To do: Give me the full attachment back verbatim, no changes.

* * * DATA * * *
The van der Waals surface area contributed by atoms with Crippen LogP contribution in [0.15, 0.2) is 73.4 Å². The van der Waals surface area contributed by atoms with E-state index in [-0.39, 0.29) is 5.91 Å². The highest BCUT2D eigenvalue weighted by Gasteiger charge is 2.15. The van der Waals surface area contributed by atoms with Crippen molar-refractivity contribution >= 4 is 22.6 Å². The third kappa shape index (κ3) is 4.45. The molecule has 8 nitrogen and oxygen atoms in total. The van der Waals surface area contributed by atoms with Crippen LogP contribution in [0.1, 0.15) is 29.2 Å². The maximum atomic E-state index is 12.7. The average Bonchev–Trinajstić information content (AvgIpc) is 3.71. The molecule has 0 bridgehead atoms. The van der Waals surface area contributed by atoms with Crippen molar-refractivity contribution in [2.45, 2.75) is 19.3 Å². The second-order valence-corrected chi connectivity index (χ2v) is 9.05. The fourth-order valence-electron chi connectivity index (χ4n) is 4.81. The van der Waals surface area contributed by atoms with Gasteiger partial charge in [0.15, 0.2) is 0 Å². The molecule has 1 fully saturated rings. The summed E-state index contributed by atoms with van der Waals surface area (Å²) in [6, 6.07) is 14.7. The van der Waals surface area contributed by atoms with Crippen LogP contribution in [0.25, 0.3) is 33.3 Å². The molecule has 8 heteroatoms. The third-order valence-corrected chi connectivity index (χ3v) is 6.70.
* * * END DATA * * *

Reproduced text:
The van der Waals surface area contributed by atoms with Crippen LogP contribution in [0.15, 0.2) is 73.4 Å². The van der Waals surface area contributed by atoms with E-state index in [-0.39, 0.29) is 5.91 Å². The highest BCUT2D eigenvalue weighted by Gasteiger charge is 2.15. The van der Waals surface area contributed by atoms with Crippen molar-refractivity contribution >= 4 is 22.6 Å². The third kappa shape index (κ3) is 4.45. The molecule has 8 nitrogen and oxygen atoms in total. The van der Waals surface area contributed by atoms with Crippen LogP contribution in [0.1, 0.15) is 29.2 Å². The maximum atomic E-state index is 12.7. The average Bonchev–Trinajstić information content (AvgIpc) is 3.71. The molecule has 0 bridgehead atoms. The van der Waals surface area contributed by atoms with Crippen molar-refractivity contribution in [2.45, 2.75) is 19.3 Å². The second-order valence-corrected chi connectivity index (χ2v) is 9.05. The fourth-order valence-electron chi connectivity index (χ4n) is 4.81. The van der Waals surface area contributed by atoms with Gasteiger partial charge in [0.15, 0.2) is 0 Å². The molecule has 1 fully saturated rings. The summed E-state index contributed by atoms with van der Waals surface area (Å²) in [6, 6.07) is 14.7. The van der Waals surface area contributed by atoms with Crippen LogP contribution in [0.25, 0.3) is 33.3 Å². The molecule has 8 heteroatoms. The third-order valence-corrected chi connectivity index (χ3v) is 6.70.